It doesn’t take a white racist 18-year-old coward to write a 180-page manifesto to convince me that I was never wanted in a country apart from my enslavement and instrumental use toward the fulfillment of white racist capitalism. The white killer, allegedly traveling for over three hours, hell-bent on killing Black people, didn’t need to write the N-word on his weapon of Black mass destruction. I already know that I am perceived as a “n*****” in this country. So, writing it on the barrel of his rifle was redundant. It doesn’t teach me anything new about the doctrine of white replacement theory. The theory is predicated not just on white fear or hatred of Black people or the non-white “other,” but, more importantly, it is predicated upon the ideal of white “purity.” It is based upon the preservation of whiteness as “sacred,” “superior” and “destined” to rule the world. I want to make sure to take this opportunity not to let the quotidian operations of whiteness off the hook.
Let’s be clear, white privilege, that sense of racial advantage that white people possess and are born with within the U.S., involves an investment in whiteness. White investment involves the obsessive and fanatic preservation of whiteness against all things Black — which are deemed “evil,” “sinister,” “dirty,” “immoral,” “uncivilized.” Hence, where the doctrine of white replacement theory ends and a white person’s investment in white privilege begins is not so clear. This is not to say that all white people are card-carrying white supremacists who will carry out such horrendous acts of anti-Black violence that we’ve just witnessed. That claim would be ridiculous. Yet, it is also ridiculous to assume that white anti-Black racism is something anomalous, rare, atypical.
Being Black and unarmed while gunned down by white police officers is what anti-Black racism looks like, and it relentlessly recurs and recurs. It is not anomalous in our current society.
Anti-Black racism takes hundreds of forms which exist on a spectrum that includes everything from the slurs uttered by those who supported former President Donald Trump’s claim about “shithole” countries to the microagressions-disguised-as-compliments uttered by white liberals who describe Black people as “articulate” as if this is an anomaly for a Black person.
White people choosing to reside within monochromatically white neighborhoods has traces of anti-Black white neighborhood covenants, and, hence, is an expression of anti-Black racism. Making it harder for Black people to vote is a manifestation of anti-Black racism.
White people using their white power to call the police on innocent Black people is also an act of anti-Black racism. White people never thinking about their own whiteness as a site of privilege is a site of anti-Black racism.
Being white and enthusiastically supporting liberal multiculturalism can function to preserve white power and thereby support anti-Black racism. Such white liberal perfunctory “wokeness” is an instance of anti-Black racism.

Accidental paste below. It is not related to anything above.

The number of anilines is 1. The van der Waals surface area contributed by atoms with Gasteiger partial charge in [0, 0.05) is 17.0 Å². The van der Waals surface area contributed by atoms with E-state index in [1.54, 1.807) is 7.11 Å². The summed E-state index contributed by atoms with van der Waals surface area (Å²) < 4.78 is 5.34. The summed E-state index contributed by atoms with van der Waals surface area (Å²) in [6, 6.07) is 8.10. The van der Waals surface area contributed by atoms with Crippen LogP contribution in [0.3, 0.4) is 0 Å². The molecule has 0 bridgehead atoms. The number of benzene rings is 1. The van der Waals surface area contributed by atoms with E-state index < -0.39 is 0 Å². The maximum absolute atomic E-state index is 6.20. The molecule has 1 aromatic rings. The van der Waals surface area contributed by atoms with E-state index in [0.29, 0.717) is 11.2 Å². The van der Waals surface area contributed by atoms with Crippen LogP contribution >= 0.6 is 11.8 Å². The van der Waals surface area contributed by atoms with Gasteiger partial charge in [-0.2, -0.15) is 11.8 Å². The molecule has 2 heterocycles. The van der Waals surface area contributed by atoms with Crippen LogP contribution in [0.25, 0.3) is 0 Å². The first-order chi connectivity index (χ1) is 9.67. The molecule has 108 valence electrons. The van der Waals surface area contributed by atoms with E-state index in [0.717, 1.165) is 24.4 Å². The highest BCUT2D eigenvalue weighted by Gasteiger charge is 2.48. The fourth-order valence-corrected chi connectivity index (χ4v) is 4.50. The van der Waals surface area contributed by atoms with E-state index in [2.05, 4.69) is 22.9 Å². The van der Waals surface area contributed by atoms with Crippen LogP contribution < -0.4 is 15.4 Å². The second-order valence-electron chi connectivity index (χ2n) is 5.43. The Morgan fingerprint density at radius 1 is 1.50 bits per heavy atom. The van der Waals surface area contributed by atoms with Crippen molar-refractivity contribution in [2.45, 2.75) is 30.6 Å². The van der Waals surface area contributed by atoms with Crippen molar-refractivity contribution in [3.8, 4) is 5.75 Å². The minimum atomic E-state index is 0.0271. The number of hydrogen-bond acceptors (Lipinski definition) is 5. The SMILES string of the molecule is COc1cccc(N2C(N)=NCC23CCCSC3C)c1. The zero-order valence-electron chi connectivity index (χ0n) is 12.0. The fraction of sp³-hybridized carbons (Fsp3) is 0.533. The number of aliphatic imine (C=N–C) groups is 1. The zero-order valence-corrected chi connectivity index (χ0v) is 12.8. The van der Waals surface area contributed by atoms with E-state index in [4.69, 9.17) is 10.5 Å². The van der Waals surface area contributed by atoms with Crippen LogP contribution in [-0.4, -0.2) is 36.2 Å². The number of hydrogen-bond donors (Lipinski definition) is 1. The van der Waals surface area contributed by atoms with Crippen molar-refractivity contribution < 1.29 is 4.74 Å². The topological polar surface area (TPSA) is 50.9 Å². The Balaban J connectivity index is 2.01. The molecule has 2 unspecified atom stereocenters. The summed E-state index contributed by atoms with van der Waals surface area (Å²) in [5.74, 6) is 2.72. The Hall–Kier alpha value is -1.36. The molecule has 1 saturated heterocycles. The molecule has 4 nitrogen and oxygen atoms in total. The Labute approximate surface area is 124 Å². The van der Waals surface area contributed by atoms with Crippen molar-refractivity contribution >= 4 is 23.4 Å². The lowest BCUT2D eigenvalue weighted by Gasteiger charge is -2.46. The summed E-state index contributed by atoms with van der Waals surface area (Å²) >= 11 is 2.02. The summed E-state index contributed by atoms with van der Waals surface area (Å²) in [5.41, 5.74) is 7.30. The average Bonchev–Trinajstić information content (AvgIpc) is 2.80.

Being white without a care in the world within predominantly white academic spaces is an act of anti-Black racism. After all, the whiteness of the space secures the white student’s identity, the curricular materials underwrite their white importance, and the white professors engage in insidious forms of white pedagogical modeling, reflecting what the student can become. If spectacular forms of white supremacy were to end tomorrow, whiteness as a structure of privilege, power and hegemony would continue.
What’s my point? I want to make sure to take this opportunity not to let the quotidian operations of whiteness off the hook. I say this as we will soon be inundated with dominant and narrow narratives about how horrible white supremacy and domestic terrorism are. We will be told just how “troubled” the young white man was.
Already President Joe Biden described the killing in Buffalo in terms of a “racially motivated act of white supremacy.”
He also made it clear that as a nation we need to “address the hate that remains a stain on the soul of America.”
But I would retort that the stain that is on the soul of America is the stain of whiteness, the kind that reveals itself also in non-hateful forms and non-overt forms.
This point is not meant to demonize white people. That is what this white nation has already done to Black people, Indigenous people, and other people of color. My point is to bring to attention to the fact that if spectacular forms of white supremacy were to end tomorrow, whiteness as a structure of privilege, power and hegemony would continue. Hatred is not even a necessary requirement to keep whiteness as anti-Blackness in place.
I’m not only concerned about the “radicalization” of white people that occurs within xenophobic social media echo chambers. I’m also concerned about much more quotidian and ubiquitous white racist echo chambers — the ones that exist within white homes, white places of worship, predominantly white dorms, predominantly white schools, and within the context of white family dinner conversations. The toxicity of whiteness is bred within those everyday contexts where white life happens, where white people love each other, where they discuss the events of the day.